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How to Use Video to Promote Your Crowdfunding Campaign

How to Use Video to Promote Your Crowdfunding Campaign
Image credit: blog.rocketlawyer.com

In her book Cash From the Crowd, Sally Outlaw, founder and CEO of crowdfunding website peerbackers, reveals the secrets of funding your business with help from colleagues, peers, family, friends and even perfect strangers through a crowdfunding campaign. In this edited excerpt, the author offers easy tips for creating a pitch video that attracts funding.

While videos aren’t usually a crowdfunding platform requirement, campaigns that use them have a significantly higher success rate than those that don't, and those with videos raise more money as well -- up to 122 percent more! Not only could videos attract an audience that may not have the inclination or patience to read your written story, but they also have the power to more strongly engage those who watch and motivate them to support your project.

Many crowdfunders panic at the thought of having to create a video. Whether it’s because they don’t have a background in production or because they don’t like to see themselves on screen, this element can seem daunting and actually derail the wish to move forward with a campaign. But with cell phones offering such high-quality video and editing apps, and software so prevalent, producing a campaign video is more accessible than you think.

It’s best to have your video created as your primary and self-contained pitch because it will be the first and often only stop visitors to your page will make. You'll need to hook them within the first 30 to 60 seconds, or they'll move on. David Basulto, who raised $16,728 for his iOgrapher (an iPad filmmaking case for adding shooting accessories) and is in television and digital design, offers the following tips for creating a strong campaign video.

Sound is everything. Even the worst movies can have a reprieve as long as the audio is clear and concise. Bad sound is the difference between holding your audience captive and losing them immediately. Don’t just rely on the built-in audio capture of the video device you use (such as an iPad). Get a solid microphone, and plan your audio capture correctly.

Setting. Make sure where you set the video—its location—fits the product you're promoting. If you're making a high-tech gadget and you shoot the video in your kitchen while food is cooking, you may not be taken seriously. Either find a great location or buy a backdrop off a website like TubeTape or eBay.

Lighting. A well-lit video distinguishes the pros from the beginners. For those with a budget, there are some great lighting sets you can get. At least pick up an onboard light for interviews. Even a lamp from the bedroom added to your scene can make a big difference.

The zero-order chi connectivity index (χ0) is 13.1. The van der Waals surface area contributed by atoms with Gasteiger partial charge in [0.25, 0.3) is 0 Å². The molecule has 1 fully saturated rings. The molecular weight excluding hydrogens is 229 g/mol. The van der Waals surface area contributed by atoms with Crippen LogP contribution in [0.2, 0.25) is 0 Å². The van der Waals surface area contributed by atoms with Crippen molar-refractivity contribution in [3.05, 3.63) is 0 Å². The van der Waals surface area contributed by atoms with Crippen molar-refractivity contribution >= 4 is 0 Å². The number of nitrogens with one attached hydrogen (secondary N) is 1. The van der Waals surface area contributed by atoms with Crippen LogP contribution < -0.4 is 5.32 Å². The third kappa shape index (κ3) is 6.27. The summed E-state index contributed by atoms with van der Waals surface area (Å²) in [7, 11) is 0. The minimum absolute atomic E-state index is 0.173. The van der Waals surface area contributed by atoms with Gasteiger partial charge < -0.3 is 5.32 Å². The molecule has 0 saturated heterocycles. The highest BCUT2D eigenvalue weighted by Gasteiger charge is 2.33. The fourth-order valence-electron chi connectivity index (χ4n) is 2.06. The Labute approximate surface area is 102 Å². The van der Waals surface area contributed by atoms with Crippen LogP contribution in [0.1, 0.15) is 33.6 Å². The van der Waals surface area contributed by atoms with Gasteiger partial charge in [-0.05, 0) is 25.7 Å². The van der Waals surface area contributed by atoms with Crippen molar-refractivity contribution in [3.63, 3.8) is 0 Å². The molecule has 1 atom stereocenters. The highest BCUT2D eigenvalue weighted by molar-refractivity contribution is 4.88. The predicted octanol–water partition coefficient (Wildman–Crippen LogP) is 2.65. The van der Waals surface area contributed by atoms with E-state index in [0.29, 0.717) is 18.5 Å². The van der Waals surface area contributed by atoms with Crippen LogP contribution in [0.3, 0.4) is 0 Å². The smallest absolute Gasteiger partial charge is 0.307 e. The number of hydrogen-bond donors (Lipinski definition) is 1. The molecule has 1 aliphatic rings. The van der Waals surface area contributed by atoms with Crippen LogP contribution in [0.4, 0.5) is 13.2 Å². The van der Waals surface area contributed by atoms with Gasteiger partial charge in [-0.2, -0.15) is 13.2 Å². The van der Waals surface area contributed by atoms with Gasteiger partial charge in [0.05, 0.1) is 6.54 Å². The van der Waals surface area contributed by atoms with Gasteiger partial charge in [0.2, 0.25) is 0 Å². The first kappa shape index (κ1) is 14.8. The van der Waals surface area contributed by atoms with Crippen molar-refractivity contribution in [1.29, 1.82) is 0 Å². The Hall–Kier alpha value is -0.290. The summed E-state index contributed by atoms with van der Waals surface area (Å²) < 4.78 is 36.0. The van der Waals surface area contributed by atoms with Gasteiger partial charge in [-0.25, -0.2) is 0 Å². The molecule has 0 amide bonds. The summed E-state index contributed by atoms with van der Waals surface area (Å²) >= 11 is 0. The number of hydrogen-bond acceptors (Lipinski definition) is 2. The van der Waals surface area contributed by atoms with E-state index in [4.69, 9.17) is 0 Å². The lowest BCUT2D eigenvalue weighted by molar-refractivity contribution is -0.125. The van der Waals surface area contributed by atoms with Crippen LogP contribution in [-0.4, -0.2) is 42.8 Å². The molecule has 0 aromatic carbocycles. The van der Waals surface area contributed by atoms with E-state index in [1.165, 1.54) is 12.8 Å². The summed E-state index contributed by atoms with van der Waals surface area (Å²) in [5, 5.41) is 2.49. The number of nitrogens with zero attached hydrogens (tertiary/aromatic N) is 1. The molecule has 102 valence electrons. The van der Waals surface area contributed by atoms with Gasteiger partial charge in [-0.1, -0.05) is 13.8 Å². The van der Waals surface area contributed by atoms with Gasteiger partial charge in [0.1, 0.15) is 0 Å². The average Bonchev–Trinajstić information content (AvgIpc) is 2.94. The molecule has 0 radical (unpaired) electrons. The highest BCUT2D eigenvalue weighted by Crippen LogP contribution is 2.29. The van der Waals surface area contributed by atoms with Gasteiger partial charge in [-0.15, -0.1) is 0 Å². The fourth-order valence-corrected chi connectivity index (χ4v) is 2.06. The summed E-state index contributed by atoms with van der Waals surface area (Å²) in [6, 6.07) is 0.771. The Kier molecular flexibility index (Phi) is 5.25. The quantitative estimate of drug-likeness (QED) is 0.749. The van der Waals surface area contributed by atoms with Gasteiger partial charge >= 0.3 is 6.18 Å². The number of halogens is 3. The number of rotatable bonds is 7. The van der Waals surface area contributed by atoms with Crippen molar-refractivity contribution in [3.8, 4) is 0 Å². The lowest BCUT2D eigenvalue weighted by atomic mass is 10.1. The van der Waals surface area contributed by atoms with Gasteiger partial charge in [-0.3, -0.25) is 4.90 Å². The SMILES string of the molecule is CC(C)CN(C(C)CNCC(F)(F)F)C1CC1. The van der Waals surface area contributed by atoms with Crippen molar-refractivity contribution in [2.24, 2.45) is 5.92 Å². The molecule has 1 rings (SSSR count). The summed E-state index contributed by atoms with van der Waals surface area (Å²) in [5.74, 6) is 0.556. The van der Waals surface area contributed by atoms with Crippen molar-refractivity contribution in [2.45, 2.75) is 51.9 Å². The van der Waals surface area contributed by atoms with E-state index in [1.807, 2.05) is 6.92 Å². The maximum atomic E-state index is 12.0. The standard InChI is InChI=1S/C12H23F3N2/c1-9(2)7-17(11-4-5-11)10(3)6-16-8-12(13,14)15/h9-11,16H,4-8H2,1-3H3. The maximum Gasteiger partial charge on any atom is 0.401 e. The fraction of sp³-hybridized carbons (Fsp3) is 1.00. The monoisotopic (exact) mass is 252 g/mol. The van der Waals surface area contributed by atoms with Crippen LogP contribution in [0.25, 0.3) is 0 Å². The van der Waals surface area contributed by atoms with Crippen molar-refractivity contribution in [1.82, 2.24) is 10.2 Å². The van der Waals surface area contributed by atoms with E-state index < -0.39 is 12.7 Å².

Stable footage. The hardest videos to watch are those where the footage is shaky and unstable. If possible use a tripod or a handheld stabilizing device.

Camera. The iPad mini for its price point not only shoots great video, but you can edit on it, too.

The following software programs will help put the final polish on your production:

  • iMovie is great and easy to learn, and only $4.99.
  • Adobe’s Creative Cloud includes Adobe Premiere Pro for editing video; After Effects for video effects, titling, color correction; Audition for audio fixes and mixing; and Media Encoder to render out an H.264 file perfect for You Tube, Vimeo and all crowdfunding websites. The Adobe Creative Cloud costs less than $50 per month, and you can use it for a month and then turn it off if you like. It works on both a Mac and PC.
  • Soundtrack. VJAM is a great app for adding soundtracks to your video.
  • YouTube has some limited but free editing tools built in as well.

Script and Narration

You want to highlight the key features or benefits of your product or business (the unique selling points), introduce your team and state what the funds you're seeking will allow you to do. Once you write your script -- a good length is between 300 and 400 words -- time it and make note of what visuals will accompany each portion of audio. Remember to keep your audience in mind and find the right tone.

Here are a few content tips for a great pitch video:

  • Shorter is better. The ideal length is between two and three minutes so you don’t lose your audience’s attention.
  • Who and why. Explain who you are and what you're trying to accomplish. What problem are you trying to address, and how does your business solve it? Don’t forget to end with a call to action, as in "Please support and share my campaign."
  • Avoid boring facts and statistics.
  • Show yourself. Although you’d probably prefer to just do a voiceover, donors would love to meet you, and seeing you helps build trust.
  • If you can’t stand being on camera, use a voiceover while demonstrating the functionality and benefits of your product or business.
  • Be entertaining. If you can just have fun while you shoot your video, this energy will come across.
  • Bells and whistles. If you want to go the extra mile, don’t forget the addition of music, graphics, and even fun visual filters to strengthen your message.

If you express yourself in a genuine way, and clearly and enthusiastically communicate your vision, you'll make the emotional connection necessary to engage and motivate your backers.
 

The author is an Entrepreneur contributor. The opinions expressed are those of the writer.

Sally Outlaw, a crowdfund junkie, is the co-founder and CEO of fundraising platform peerbackers.com and crowdfunding media company Crowdcast Network. She's the author of Cash From the Crowd (Entrepreneur Press, 2013) and speaks nationally on the topic of crowdfinance and the JOBS Act.

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